Today, fabless semiconductor supplier MediaTek and Intel Foundry Services (IFS) announced a strategic partnership. MediaTek designs and markets systems-on-chips (SoCs) for smartphones and other mobile devices, home entertainment systems, and IoT products. Intel and MediaTek have been working together for at least a few years. Back in late 2019, Intel and MediaTek announced a collaboration to bring 5G modems into ‘always connected’ PCs and laptops. For MediaTek, IFS represents a way to diversify its semiconductor supply chain, to bolster it and make it more resilient in a world where supply chain challenges abound, thanks to the COVID pandemic, trade tensions, war, and civil upheaval.
For IFS, the announcement of a major application-specific IC (ASIC) supplier like MediaTek as a foundry partner and customer adds considerable weight to Intel’s fledgling semiconductor foundry business. MediaTek will be using the Intel 16 process node for its initial chips. Intel 16 is an enhanced version of the process node that Intel previously called 22FFL. Intel’s was the first commercial semiconductor process to use FinFETs when the company announced its 22nm node in 2011. Since its launch in early 2021, IFS has continued to make improvements to the initial 22FFL process, resulting in better performance, lower power, and smaller area (PPA), which are the key figures of merit when companies evaluate semiconductor foundries. Intel and IFS have also added new features to the Intel 16 semiconductor process node including RF capabilities.
According to IFS, Intel 16 will be ready for customer tapeouts later this year, with a planned volume-production ramp in early 2023. IFS says it will make the more advanced Intel 3 and Intel 18A process nodes available to customers later. Current plans are for the Intel 3 process node to be ready in 2H 2023, followed by Intel 18A in 2H 2024. The rapid cadence of new process nodes underscores Intel’s desire to continue pushing Moore’s Law along. Intel discussed the upcoming Intel 3 process node briefly at the 2022 IEEE Symposium on VLSI Technology & Circuits held last month, during a presentation about the progress made on the Intel 4 process node, the predecessor to Intel 3.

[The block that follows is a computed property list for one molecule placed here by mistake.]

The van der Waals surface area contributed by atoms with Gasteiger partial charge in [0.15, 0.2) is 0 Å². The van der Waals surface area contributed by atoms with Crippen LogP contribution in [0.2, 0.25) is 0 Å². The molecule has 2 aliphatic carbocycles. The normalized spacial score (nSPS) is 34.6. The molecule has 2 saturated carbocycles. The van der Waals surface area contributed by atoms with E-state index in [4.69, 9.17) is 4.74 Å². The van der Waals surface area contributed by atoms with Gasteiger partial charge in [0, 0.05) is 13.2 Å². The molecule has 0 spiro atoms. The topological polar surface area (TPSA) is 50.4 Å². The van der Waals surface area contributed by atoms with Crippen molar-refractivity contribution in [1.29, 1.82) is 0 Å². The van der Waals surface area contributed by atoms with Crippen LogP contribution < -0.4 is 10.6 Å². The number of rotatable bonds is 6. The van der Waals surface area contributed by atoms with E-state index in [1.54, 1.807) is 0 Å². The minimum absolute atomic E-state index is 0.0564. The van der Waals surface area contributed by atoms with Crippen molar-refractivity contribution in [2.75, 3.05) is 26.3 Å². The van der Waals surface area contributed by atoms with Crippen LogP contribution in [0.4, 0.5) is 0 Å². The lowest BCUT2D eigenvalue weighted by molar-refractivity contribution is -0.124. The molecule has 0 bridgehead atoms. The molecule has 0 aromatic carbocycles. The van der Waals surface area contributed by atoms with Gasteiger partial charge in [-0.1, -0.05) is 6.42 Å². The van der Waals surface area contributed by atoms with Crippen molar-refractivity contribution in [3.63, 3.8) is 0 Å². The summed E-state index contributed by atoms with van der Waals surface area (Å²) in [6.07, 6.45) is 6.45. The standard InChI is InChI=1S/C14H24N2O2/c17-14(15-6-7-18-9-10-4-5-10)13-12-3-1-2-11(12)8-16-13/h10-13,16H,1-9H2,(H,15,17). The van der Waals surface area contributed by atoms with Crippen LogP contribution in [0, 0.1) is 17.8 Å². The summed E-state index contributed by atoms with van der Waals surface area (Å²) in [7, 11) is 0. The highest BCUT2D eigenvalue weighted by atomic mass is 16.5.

Depending on your viewpoint, the Intel 4 process node either revives or sustains Moore’s Law by increasing transistor density by a factor of two relative to the company’s Intel 7 process node, which Intel had previously referred to as “10nm Enhanced SuperFin.” In addition to the increase in transistor density, Intel 4 delivers a 20% performance gain relative to Intel 7, while running at the same power-consumption levels. However, IFS will not be offering Intel 4 to its foundry customers. It will be offering the follow-on process node, Intel 3, which will increase the number of EUV lithography steps and have a denser high-performance cell library developed specifically for Intel 3. These improvements should further boost transistor density beyond the doubling achieved with Intel 4 relative to Intel 7.
Although MediaTek says that it initially plans to use IFS to manufacture multiple chips for smart edge devices, the company also asserts that its smartphone chips power nearly one of every three mobile phones currently sold. MediaTek has been Arm’s lead partner for mobile designs and its Dimensity 9000 5G chipset, which is based on the Arm v9 platform, is manufactured in TSMC’s N4 (4nm-class) process technology. The potential for snagging some of MediaTek’s smartphone chip business with its future, more advanced process nodes like Intel 3 and Intel 18A must certainly be an attractive prospect for IFS. Based on today’s strategic partnership announcement, one would guess that MediaTek is at least considering such a move.
But process technology alone does not make a semiconductor foundry. Part of the transition from an internal, proprietary Intel process node to an IFS semiconductor platform involves the integration of 3rd-party EDA tools and a comprehensive IP ecosystem. Both are required for IFS customers to develop designs with the Intel 16 and follow-on process nodes. IFS launched the IFS Cloud Alliance in June with leading cloud providers Amazon Web Services and Microsoft Azure, and the big three EDA players: Cadence, Siemens EDA, and Synopsys. The announcement with MediaTek underscores the maturing nature of 3rd-party tools and IP for IFS semiconductor process nodes.
Tirias Research believes that this announcement by IFS and MediaTek is yet one more indicator that Intel and IFS are fully committed to the semiconductor foundry business. Meanwhile, Intel CEO Pat Gelsinger continues to lobby for the passage of the US CHIPS Act to further Intel’s ambitious plans to build new, more advanced semiconductor fabs around the world. (See “Intel’s CEO And The SIA To Congress: Pass The US CHIPS Act!”)